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  • Up Next: Apple Radio (iRadio) Is Almost Here
Technology Articles > Entertainment > Music > Up Next: Apple Radio (iRadio) Is Almost Here

According to all kinds of reports this morning, Apple and Warner Music have finally signed the long awaited streaming music deal. How will Apple's streaming music service differ from all the rest? What is Apple cooking up? The details of the deal aren't entirely transparent right now, but here's what's known so far (for all you music fans!).

Details of the Deal

Since last summer, Apple has been working on the company's new streaming music feature. So far, it's known that the streaming service would tailor music selections to each person's unique music taste. Based on various sources, the problem with Apple's streaming service was the royalty asking price of various record labels. Now, those prices have apparently shifted, and Apple has finally reached an agreement with those companies.

Apple is rushing to finalize details of the music streaming service. It is expected that the service will be officially unveiled on June 10th at the annual developers conference in San Francisco. So far, Apple has sealed the completed deal with Warner Music, but the company is still working on negotiations with Sony and Universal. When those negotiations will go through is unknown.

Price and Other Details

Right now, it is presumed that Apple's streaming service will be free. Advertisements will likely support the free version of the service. This is right in line with other free music streaming services like Pandora (a service that currently has millions of users). Apple joins Pandora, Google, Spotify, and Clear Channel Communications in the streaming sphere.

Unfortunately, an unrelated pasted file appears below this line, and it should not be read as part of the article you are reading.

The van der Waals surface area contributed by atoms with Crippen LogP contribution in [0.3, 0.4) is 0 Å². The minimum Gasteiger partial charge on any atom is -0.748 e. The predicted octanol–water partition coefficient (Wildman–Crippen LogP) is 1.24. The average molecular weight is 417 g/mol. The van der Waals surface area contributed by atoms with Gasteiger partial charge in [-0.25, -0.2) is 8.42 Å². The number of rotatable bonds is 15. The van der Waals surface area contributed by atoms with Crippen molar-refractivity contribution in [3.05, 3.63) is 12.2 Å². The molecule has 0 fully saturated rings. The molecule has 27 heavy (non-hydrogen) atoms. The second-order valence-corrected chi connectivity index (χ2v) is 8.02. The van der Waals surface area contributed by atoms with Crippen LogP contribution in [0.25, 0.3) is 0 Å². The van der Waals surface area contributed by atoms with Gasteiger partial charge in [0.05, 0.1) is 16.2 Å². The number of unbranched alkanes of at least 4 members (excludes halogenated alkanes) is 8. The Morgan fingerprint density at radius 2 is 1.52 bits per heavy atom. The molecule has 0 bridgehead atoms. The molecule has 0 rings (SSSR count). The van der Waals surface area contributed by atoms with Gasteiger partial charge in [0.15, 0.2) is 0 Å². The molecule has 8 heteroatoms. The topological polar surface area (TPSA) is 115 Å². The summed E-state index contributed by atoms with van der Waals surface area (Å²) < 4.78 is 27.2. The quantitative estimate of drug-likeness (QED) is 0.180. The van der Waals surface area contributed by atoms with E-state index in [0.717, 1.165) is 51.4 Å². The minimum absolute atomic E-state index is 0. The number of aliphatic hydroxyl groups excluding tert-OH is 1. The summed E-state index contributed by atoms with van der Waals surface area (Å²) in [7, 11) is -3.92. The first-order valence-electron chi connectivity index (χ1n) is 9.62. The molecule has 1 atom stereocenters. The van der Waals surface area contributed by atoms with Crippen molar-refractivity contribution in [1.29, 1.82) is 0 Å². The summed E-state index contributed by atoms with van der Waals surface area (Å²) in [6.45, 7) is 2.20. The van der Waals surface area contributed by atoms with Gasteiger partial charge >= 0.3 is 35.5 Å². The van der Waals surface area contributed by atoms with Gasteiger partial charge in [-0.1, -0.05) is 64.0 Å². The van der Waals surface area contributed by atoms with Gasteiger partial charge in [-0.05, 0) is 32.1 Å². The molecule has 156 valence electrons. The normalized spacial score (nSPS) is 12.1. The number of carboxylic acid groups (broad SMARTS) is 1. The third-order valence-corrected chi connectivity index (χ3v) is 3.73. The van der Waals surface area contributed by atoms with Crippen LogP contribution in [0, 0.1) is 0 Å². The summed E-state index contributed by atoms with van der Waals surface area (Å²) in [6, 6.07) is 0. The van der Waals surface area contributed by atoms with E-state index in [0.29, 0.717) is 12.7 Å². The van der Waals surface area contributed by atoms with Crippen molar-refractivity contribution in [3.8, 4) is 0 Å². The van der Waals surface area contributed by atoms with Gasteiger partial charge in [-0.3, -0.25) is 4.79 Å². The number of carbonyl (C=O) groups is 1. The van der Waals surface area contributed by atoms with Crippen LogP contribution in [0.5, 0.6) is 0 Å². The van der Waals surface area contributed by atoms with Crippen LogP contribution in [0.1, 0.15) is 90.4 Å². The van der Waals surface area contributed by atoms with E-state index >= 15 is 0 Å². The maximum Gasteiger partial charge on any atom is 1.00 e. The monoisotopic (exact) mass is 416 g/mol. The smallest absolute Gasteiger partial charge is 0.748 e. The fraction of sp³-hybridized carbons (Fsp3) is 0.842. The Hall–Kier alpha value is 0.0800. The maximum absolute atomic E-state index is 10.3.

Apple might have an edge on the current market if the company can offer a streaming music service in Canada, though. Right now, it is impossible for Canadians in some locations to access any streaming service, so Apple could, potentially, pick up a large market in the north.

What's the Holdup?

The reason why it has taken Apple so long to release the music streaming service isn't because the company hasn't crafted a good service. It is, instead, because music publishers want a large chunk of the company's royalties. Currently, publishers snag around 4% of Pandora's revenue, but the same publishers are asking 10% from Apple. For obvious reasons, Apple is trying to negotiate this price.

Whether or not Apple will be able to get it all together by the 10th of June remains to be seen. It is a good sign, though, that a number of press outlets have picked up this story this morning - that can only mean that Apple radio is on its way. One small note: Apple has not officially dubbed the streaming service 'iRadio.' That title has come from the press.

It should also be noted that Apple has not commented on this story, and that no music publisher has confirmed details of the new Apple streaming music deal. If you can access Apple's new streaming music for free, will you? What will make Apple's new service stand out from the rest? What does Apple need to do differently? Sound off below.